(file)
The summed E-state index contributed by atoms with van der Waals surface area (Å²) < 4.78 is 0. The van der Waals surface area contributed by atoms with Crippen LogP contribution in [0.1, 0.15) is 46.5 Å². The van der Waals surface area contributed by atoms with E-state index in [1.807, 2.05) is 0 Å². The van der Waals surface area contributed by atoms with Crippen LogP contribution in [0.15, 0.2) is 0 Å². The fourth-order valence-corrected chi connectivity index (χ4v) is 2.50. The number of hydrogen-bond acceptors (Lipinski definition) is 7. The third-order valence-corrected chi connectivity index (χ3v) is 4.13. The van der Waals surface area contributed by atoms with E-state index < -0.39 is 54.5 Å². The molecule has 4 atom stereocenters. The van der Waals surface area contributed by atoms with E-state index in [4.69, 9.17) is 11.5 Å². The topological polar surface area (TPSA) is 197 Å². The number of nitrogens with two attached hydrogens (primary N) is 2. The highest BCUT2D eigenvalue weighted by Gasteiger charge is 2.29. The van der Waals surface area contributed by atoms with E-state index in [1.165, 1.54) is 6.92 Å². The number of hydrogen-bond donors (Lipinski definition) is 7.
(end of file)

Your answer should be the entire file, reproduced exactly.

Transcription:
The summed E-state index contributed by atoms with van der Waals surface area (Å²) < 4.78 is 0. The van der Waals surface area contributed by atoms with Crippen LogP contribution in [0.1, 0.15) is 46.5 Å². The van der Waals surface area contributed by atoms with E-state index in [1.807, 2.05) is 0 Å². The van der Waals surface area contributed by atoms with Crippen LogP contribution in [0.15, 0.2) is 0 Å². The fourth-order valence-corrected chi connectivity index (χ4v) is 2.50. The number of hydrogen-bond acceptors (Lipinski definition) is 7. The third-order valence-corrected chi connectivity index (χ3v) is 4.13. The van der Waals surface area contributed by atoms with E-state index < -0.39 is 54.5 Å². The molecule has 4 atom stereocenters. The van der Waals surface area contributed by atoms with E-state index in [4.69, 9.17) is 11.5 Å². The topological polar surface area (TPSA) is 197 Å². The number of nitrogens with two attached hydrogens (primary N) is 2. The highest BCUT2D eigenvalue weighted by Gasteiger charge is 2.29. The van der Waals surface area contributed by atoms with E-state index in [1.165, 1.54) is 6.92 Å². The number of hydrogen-bond donors (Lipinski definition) is 7.